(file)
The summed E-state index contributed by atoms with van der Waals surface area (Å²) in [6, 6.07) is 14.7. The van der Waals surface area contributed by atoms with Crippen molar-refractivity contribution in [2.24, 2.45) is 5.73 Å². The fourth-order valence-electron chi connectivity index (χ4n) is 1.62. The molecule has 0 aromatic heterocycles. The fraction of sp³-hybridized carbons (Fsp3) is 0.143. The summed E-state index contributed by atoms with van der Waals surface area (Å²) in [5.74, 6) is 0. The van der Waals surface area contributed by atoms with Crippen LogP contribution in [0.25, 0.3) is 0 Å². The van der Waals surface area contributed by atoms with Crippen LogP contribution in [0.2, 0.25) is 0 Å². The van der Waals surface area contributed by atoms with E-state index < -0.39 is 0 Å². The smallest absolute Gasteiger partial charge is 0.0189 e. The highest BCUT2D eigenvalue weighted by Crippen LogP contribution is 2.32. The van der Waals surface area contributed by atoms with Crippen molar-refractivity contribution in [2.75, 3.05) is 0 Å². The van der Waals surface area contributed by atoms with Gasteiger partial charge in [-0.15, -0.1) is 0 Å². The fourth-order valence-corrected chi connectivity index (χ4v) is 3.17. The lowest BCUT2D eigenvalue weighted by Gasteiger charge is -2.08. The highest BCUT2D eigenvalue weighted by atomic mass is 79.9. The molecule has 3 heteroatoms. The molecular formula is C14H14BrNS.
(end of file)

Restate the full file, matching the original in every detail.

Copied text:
The summed E-state index contributed by atoms with van der Waals surface area (Å²) in [6, 6.07) is 14.7. The van der Waals surface area contributed by atoms with Crippen molar-refractivity contribution in [2.24, 2.45) is 5.73 Å². The fourth-order valence-electron chi connectivity index (χ4n) is 1.62. The molecule has 0 aromatic heterocycles. The fraction of sp³-hybridized carbons (Fsp3) is 0.143. The summed E-state index contributed by atoms with van der Waals surface area (Å²) in [5.74, 6) is 0. The van der Waals surface area contributed by atoms with Crippen LogP contribution in [0.25, 0.3) is 0 Å². The van der Waals surface area contributed by atoms with Crippen LogP contribution in [0.2, 0.25) is 0 Å². The van der Waals surface area contributed by atoms with E-state index < -0.39 is 0 Å². The smallest absolute Gasteiger partial charge is 0.0189 e. The highest BCUT2D eigenvalue weighted by Crippen LogP contribution is 2.32. The van der Waals surface area contributed by atoms with Crippen molar-refractivity contribution in [2.75, 3.05) is 0 Å². The van der Waals surface area contributed by atoms with Gasteiger partial charge in [-0.15, -0.1) is 0 Å². The fourth-order valence-corrected chi connectivity index (χ4v) is 3.17. The lowest BCUT2D eigenvalue weighted by Gasteiger charge is -2.08. The highest BCUT2D eigenvalue weighted by atomic mass is 79.9. The molecule has 3 heteroatoms. The molecular formula is C14H14BrNS.